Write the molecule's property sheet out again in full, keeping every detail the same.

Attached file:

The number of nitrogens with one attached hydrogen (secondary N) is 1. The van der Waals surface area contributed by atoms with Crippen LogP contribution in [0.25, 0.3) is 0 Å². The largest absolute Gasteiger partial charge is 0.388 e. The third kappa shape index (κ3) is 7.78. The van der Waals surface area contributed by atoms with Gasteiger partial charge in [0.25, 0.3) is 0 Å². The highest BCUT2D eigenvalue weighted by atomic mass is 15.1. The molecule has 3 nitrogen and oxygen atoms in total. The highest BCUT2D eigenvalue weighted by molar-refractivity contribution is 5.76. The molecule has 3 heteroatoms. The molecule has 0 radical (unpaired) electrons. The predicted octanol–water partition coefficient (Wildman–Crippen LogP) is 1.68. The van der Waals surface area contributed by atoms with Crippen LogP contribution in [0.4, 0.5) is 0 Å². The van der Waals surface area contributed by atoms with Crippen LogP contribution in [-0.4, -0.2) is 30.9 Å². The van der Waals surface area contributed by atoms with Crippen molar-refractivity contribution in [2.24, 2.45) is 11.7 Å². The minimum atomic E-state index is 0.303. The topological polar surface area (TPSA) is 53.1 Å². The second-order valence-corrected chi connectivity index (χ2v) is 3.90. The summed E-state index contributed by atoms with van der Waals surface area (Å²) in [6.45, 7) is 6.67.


The number of nitrogens with one attached hydrogen (secondary N) is 1. The van der Waals surface area contributed by atoms with Crippen LogP contribution in [0.25, 0.3) is 0 Å². The largest absolute Gasteiger partial charge is 0.388 e. The third kappa shape index (κ3) is 7.78. The van der Waals surface area contributed by atoms with Gasteiger partial charge in [0.25, 0.3) is 0 Å². The highest BCUT2D eigenvalue weighted by atomic mass is 15.1. The molecule has 3 nitrogen and oxygen atoms in total. The highest BCUT2D eigenvalue weighted by molar-refractivity contribution is 5.76. The molecule has 3 heteroatoms. The molecule has 0 radical (unpaired) electrons. The predicted octanol–water partition coefficient (Wildman–Crippen LogP) is 1.68. The van der Waals surface area contributed by atoms with Crippen LogP contribution in [0.4, 0.5) is 0 Å². The van der Waals surface area contributed by atoms with Crippen LogP contribution in [-0.4, -0.2) is 30.9 Å². The van der Waals surface area contributed by atoms with Crippen molar-refractivity contribution in [2.24, 2.45) is 11.7 Å². The minimum atomic E-state index is 0.303. The topological polar surface area (TPSA) is 53.1 Å². The second-order valence-corrected chi connectivity index (χ2v) is 3.90. The summed E-state index contributed by atoms with van der Waals surface area (Å²) in [6.45, 7) is 6.67.